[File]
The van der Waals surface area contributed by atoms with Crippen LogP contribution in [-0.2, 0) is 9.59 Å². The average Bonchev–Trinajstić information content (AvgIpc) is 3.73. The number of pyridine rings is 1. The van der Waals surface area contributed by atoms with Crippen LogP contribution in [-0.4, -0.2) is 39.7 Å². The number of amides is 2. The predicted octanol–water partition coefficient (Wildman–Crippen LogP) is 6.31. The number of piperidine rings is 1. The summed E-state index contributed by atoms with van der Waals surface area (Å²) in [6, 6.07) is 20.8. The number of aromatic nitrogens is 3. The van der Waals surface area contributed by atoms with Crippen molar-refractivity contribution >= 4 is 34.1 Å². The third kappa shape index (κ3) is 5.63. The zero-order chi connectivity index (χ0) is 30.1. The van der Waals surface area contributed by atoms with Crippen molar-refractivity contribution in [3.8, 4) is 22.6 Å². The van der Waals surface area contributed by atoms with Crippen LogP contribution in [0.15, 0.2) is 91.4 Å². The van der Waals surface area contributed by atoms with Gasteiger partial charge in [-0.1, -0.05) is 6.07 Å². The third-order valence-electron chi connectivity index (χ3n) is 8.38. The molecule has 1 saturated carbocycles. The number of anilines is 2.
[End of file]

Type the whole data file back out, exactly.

The van der Waals surface area contributed by atoms with Crippen LogP contribution in [-0.2, 0) is 9.59 Å². The average Bonchev–Trinajstić information content (AvgIpc) is 3.73. The number of pyridine rings is 1. The van der Waals surface area contributed by atoms with Crippen LogP contribution in [-0.4, -0.2) is 39.7 Å². The number of amides is 2. The predicted octanol–water partition coefficient (Wildman–Crippen LogP) is 6.31. The number of piperidine rings is 1. The summed E-state index contributed by atoms with van der Waals surface area (Å²) in [6, 6.07) is 20.8. The number of aromatic nitrogens is 3. The van der Waals surface area contributed by atoms with Crippen molar-refractivity contribution >= 4 is 34.1 Å². The third kappa shape index (κ3) is 5.63. The zero-order chi connectivity index (χ0) is 30.1. The van der Waals surface area contributed by atoms with Crippen molar-refractivity contribution in [3.8, 4) is 22.6 Å². The van der Waals surface area contributed by atoms with Crippen LogP contribution in [0.15, 0.2) is 91.4 Å². The van der Waals surface area contributed by atoms with Gasteiger partial charge in [-0.1, -0.05) is 6.07 Å². The third-order valence-electron chi connectivity index (χ3n) is 8.38. The molecule has 1 saturated carbocycles. The number of anilines is 2.